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J Cell Physiol. 1999 Jul;180(1):123-30.

Cellular proliferation potential during aging and caloric restriction in rhesus monkeys (Macaca mulatta).

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1
Department of Pathology, University of Washington, Seattle 98195, USA.

Abstract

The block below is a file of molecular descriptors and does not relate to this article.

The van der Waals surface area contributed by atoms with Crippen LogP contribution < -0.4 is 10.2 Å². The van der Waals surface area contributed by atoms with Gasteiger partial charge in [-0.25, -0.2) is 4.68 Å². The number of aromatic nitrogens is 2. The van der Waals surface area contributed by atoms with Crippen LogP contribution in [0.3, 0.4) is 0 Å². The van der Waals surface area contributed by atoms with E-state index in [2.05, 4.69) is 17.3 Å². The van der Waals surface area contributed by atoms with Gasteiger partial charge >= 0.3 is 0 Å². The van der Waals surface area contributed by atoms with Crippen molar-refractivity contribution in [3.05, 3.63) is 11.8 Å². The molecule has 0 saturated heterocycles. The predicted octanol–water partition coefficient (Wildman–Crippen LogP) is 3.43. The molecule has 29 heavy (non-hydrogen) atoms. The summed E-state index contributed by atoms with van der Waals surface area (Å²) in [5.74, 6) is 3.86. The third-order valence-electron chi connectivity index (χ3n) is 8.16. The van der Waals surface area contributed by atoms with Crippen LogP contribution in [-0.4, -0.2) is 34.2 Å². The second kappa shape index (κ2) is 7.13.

Caloric restriction (CR) is the most successful method of extending both median and maximal lifespans in rodents and other short-lived species. It is not yet clear whether this method of life extension will be successful in longer-lived species, possibly including humans; however, trials in rhesus monkeys are underway. We have examined the cellular proliferative potential of cells from CR and AL (ad libitum fed) monkey skin cells using two different bioassays: colony size analysis (CSA) of dermal fibroblasts isolated and cloned directly from the skin and beta-galactosidase staining at pH 6.0 (BG-6.0) of epidermal cells in frozen sections of skin. Decreases in both proliferative markers occurred with age, but no differences were observed between CR and AL animals. Skin biopsies were obtained from AL and CR rhesus monkeys from two different aging colonies, one at the National Institute on Aging (NIA) and one at the University of Maryland-Baltimore (UMB). These biopsies were used as a source of tissue sections and cells for two biomarkers of aging assays. The CR monkeys had been maintained for 9-12 years on approximately 70% of the caloric intake of control AL animals. In the CSA studies, the fraction of small clones increased significantly and the fraction of large clones decreased significantly with increasing age in AL monkeys. The frequency of epidermal BG-6.0 staining cells increased with age in older (>22 years) AL monkeys, but most predominately in those of the UMB colony, which were somewhat heavier than the NIH AL controls. Old monkeys on CR tended to have fewer BG-6.0-positive cells relative to old AL-derived epidermis, but this effect was not significant. These results indicate that cellular proliferative potential declined with age in Macaca mulatta, but was not significantly altered by CR under these conditions. Although these experiments are consistent with an absence of effect of CR on monkey skin cell proliferative potential, we have found in previous experiments with mice that a longer duration of CR (as a fraction of total lifespan) was needed to demonstrate CR-related improvement in clone size in mice. Further studies on the now mid-aged monkeys will be needed as their age exceeds 20 years to conclusively rule out an effect of CR on proliferative potential of skin cells from these primates.

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